Sunday, April 26, 2009

Anthrax - Oidivnikufesin
Cherry Red Films

Reissue of merry metal scamps ver ‘Thrax (as Phil Alexander would no doubt have said circa 1989) long out of print live vid. Touring their thrash meets hardcore breakthrough Among The Living this captures, as they say, the Bermuda-shorted cementing their legend at the Hammersmith Odeon in late ’87. Sorta like their budget Live After Death. Triangular guitars, massive hair (yup even Scott Ian), colossal drumkit that would make Nicko McBrain queasy, curry-gut gurning, gooning and gallivanting with appropriately eighties entertainment trade announcements crowd-wards and ill-advised stage outfits beyond the apt adoption of loonpants - yes, Joey Belladonna in that Indian headdress on, erm, Indians, just to get the point across, like - all add to the churning whirlpool that, despite their Ramones of thrash cartoon image, is as good a display of expertly executed thrash at it’s intricate but involving best. Interspersed with clips of the band out and about doing band things (ie nothing), this comprises a slew of classics (again as they say) such as Metal Thrashing Mad, Indians, I Am The Law, Armed And Dangerous, Caught In A Mosh, Madhouse, Gung Ho and Beastie Boys-but-better spoof rap I’m The Man, and, perhaps befitting their hardcore roots, the cameras get up close enough to make you think the lens will soon be smashed by a random mosh moment from either band or audience member (participant), giving the necessary feel of the stage atmosphere (the thick of it, I think they say) often missing from live vids.
Unavailable for some time, this is a tempting trip back in time seen as for all intents and purposes they went awol from their pole position alongside Metallica, Slayer and Megadeth in the hierarchy of thrash after 1989’s excellent State Of Euphoria and hit single (that be the basketball on bare flesh stinging energy of Got The time) spawning Persistence Of Time. Not one for the nostalgic, this should ride the too clean linen of the bands now making hay from the stables of classic thrash. No extras for the hardcore acolyte but the reappearance of a long lost document should suffice, though you’d have thought if the band gave a fart they may have done a bonus section of interviews and other footage.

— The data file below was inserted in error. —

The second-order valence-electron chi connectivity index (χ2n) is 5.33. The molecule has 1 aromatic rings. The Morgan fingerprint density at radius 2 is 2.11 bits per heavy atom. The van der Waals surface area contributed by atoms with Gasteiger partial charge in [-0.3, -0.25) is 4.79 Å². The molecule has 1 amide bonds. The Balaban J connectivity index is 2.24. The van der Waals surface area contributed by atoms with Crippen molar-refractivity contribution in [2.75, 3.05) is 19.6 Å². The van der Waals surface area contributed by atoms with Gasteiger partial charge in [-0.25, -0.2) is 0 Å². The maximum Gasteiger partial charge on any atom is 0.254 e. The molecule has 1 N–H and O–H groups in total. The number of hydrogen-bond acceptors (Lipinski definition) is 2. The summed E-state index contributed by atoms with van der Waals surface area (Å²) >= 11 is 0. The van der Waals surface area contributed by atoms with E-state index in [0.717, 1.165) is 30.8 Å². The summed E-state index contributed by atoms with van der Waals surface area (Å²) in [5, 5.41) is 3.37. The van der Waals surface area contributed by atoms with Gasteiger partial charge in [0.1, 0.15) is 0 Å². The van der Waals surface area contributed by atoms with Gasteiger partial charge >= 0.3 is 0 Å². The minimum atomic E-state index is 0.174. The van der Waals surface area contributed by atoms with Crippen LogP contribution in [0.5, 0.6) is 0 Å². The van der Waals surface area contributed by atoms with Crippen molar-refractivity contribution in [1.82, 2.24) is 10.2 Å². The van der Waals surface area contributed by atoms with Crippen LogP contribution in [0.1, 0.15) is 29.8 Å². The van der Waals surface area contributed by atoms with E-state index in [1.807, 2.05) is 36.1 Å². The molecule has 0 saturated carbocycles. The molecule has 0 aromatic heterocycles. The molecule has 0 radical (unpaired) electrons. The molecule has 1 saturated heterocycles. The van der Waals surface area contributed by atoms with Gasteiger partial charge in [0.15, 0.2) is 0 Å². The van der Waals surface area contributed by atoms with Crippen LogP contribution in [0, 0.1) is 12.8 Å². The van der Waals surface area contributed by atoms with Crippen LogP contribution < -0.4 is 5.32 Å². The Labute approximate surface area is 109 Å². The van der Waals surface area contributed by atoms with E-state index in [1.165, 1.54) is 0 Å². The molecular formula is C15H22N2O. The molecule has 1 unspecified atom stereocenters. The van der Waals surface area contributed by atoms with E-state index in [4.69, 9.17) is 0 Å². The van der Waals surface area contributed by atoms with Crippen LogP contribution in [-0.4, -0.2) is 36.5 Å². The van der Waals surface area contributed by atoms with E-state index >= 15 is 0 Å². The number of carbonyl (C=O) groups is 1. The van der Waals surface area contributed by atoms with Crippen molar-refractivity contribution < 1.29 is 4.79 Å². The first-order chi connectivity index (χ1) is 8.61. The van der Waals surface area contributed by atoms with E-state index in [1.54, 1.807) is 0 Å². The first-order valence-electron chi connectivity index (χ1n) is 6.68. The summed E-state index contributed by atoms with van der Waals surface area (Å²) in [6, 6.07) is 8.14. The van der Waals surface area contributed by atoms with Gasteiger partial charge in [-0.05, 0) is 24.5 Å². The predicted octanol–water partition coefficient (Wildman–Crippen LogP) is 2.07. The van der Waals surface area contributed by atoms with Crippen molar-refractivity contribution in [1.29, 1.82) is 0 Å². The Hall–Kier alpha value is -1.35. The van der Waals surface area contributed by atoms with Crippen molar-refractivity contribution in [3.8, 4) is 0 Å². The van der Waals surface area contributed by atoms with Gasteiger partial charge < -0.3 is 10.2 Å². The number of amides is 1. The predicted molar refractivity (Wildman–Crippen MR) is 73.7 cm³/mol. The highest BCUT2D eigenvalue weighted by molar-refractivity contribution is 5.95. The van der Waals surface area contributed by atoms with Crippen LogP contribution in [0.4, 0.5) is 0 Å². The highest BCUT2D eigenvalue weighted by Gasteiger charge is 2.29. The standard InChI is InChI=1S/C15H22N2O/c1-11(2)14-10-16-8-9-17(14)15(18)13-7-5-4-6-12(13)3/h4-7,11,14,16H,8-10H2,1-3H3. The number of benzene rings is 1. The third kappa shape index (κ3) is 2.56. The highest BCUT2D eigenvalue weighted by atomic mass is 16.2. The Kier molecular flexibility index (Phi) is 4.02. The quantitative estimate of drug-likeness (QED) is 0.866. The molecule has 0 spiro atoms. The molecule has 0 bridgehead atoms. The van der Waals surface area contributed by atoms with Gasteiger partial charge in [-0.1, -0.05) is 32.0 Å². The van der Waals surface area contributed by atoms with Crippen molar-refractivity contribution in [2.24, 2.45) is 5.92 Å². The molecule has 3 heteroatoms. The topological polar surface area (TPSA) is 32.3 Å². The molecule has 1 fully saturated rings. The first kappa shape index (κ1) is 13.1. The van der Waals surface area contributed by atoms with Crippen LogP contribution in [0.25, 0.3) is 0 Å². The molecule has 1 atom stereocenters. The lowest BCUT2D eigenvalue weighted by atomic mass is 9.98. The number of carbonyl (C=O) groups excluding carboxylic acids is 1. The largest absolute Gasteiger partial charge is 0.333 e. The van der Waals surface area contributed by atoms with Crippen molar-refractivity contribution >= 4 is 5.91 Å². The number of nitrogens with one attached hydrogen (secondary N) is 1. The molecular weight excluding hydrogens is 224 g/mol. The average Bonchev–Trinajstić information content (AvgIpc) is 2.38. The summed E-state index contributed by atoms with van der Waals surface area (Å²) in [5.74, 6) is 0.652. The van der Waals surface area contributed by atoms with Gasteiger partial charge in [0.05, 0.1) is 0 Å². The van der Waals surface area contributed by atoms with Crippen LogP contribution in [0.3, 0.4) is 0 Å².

Stu Gibson
Shadows Of Knight - Shadows Of Knight

Mid-sixties Chicago garage legends here get a Rev-Ola refit applied to their third, self-titled album that closed the decade on a suitably dark ride, with the loose-limbed hallucinogenic R’n’B funk that is the Shake single and it’s B-side (the demented Booker T organ-grinding raga of From Way Out To Way Under) added to the addled conjoining of bad-trip boogie (‘water-melon with wings’ anyone?), insatiably unsanitised psych-blues-bastadry (I’ll Set You Free), bug-eyed speed-jitterpop perky jean lust removal machines (I Wanna Make You All Mine), disarticulated covers like Buffalo Springfield's Bluebird and shambling pop ballads (Alone) with which they roared past the peace and love brigade on in plumes of grease and dust. As anyone who took their first steps into the garage fug with the fabled Nuggets artefact this, like say The Standells, Seeds and almighty 13th Floor Elevators, realises, the gritty growl and lascivious sneer n’ leer - recalling at times Morrison’s both Van and Jim - of this bunch of swaggering dark-lords is an underworld ready and waiting for your willing soul to delve into deeper beyond the famed and acclaimed Shake (here in both 1968 single and Revisited 1969 versions) and Alone and the few on the Nuggets box (including I’ll Set You Free from this album). So, pretty essential then, say you? Yes, say we and I.
Stu Gibson
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